I think of the immense fear these people must have had to kill their own daughters and wives because they knew if they didn’t, they would be raped, humiliated, and killed in the worst ways imaginable. I think about how, as a woman, being untainted, untouched by another, was so incredibly important.
In every conflict, every war, women are the bargaining stock. Men know that targeting the women of the tribe will lead to the opposition crumbling. And due to this fear if they are not killed by the enemy, they are slaughtered by their own and they willingly let this happen, knowing that any other scenario will be much worse.
There is a feeling in the pit of my stomach, a niggling ache ever present now.
Researching the wrongs done to my own, to my apnay, hits this part of me again and again and again, until really grief is all that I feel.
I think we grieve people in different ways, different ways for neighbours, for fathers and mothers, for children but how do you grieve people that are only joined to you by the soil you were born on? People dead long before I was even a possibility.
When do they teach you how to grieve people you don’t know?
My grandfather’s young sister died when their family was travelling from India to Pakistan. As I am writing this part of the story, I feel the tears and an ache in my chest. I have heard the story of her death so many times but including it in my storyline, knowing this isn’t fiction or me taking poetic licence is hard. I think of lost opportunity and of a sister who was never visited by her family. A daughter whose grave is unmarked to this day. Maybe someone lives over it now, maybe it is a park or an industrial estate. How do you dull the pain, the grief of never knowing someone yet seeing the potential of that individual?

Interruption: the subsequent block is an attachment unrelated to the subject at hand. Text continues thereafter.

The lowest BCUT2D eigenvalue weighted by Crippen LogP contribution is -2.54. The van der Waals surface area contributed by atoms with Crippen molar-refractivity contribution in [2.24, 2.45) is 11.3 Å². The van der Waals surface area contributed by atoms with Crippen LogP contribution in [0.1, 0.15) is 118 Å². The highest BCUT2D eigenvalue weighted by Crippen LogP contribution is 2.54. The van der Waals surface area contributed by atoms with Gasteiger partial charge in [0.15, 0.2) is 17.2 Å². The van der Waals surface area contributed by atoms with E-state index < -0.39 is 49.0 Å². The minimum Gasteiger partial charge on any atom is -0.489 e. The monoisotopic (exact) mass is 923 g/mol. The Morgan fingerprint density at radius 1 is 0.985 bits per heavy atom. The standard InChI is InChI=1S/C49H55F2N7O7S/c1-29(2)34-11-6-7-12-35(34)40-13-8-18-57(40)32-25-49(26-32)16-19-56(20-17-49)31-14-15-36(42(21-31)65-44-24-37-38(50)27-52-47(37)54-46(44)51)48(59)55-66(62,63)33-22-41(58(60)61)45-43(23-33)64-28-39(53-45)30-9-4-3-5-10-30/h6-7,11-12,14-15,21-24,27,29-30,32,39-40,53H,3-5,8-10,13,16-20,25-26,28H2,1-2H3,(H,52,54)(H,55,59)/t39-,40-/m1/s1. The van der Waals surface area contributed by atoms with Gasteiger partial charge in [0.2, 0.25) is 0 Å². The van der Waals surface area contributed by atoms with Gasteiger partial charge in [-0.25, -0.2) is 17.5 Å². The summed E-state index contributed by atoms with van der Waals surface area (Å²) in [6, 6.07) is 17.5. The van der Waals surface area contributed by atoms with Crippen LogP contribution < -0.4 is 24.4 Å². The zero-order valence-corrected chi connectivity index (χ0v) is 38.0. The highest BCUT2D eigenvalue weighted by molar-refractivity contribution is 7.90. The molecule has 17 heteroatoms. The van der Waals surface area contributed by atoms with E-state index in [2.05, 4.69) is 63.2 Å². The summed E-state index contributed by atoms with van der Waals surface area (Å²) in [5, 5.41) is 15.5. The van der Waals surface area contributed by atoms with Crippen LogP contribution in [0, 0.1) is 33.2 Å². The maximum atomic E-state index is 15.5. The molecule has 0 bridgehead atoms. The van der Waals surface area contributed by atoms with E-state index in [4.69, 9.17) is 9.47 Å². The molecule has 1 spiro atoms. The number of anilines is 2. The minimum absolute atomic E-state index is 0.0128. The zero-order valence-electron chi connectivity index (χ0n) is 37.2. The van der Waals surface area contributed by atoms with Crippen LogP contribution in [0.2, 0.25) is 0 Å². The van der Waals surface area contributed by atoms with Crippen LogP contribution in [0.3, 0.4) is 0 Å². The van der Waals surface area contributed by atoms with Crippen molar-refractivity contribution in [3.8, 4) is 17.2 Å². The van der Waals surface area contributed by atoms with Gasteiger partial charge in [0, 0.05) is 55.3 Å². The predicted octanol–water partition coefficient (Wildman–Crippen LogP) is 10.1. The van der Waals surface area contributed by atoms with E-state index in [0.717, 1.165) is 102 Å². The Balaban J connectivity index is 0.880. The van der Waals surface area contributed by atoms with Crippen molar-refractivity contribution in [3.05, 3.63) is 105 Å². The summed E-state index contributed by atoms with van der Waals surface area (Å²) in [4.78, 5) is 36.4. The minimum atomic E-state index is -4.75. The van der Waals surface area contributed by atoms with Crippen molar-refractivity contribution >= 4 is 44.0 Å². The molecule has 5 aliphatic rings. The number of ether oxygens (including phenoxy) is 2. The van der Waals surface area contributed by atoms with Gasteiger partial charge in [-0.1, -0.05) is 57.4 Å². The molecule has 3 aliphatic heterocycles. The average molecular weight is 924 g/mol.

I never knew my great aunt, yet I see what she could have been to me. I am someone she doesn’t even know exists, yet I can’t help thinking of the family she was robbed of, an education, a career.
She is one of the many unmarked graves, a body not visited for 70 years. A child who was a victim to the white man and his scheming, ruthlessness. A child robbed of what could have been.
As I look back on this project, I feel that there is so much left out when the history of Partition is told. Finding out this history through my research has led to me understanding much more about our community. The way we operate and decisions we make and the influence of Partition on us, the trauma that surrounds it still impacts us now in so many minute ways.
I am so extremely grateful for this opportunity, and I think in the future I will look at Partition very differently and in a more developed way. I hope through the research and work I have put in more people will understand how horrific this event was.
I hope that by telling these stories, the generations after me will understand the impacts of Partition long after its survivors are gone.
Maybe in this way we can finally start to heal, and build better lives for the descendants of Partition survivors, and not repeat the mistakes of our past.
Apnay: A person’s own people, usually used by South Asians when referring to other South Asian people.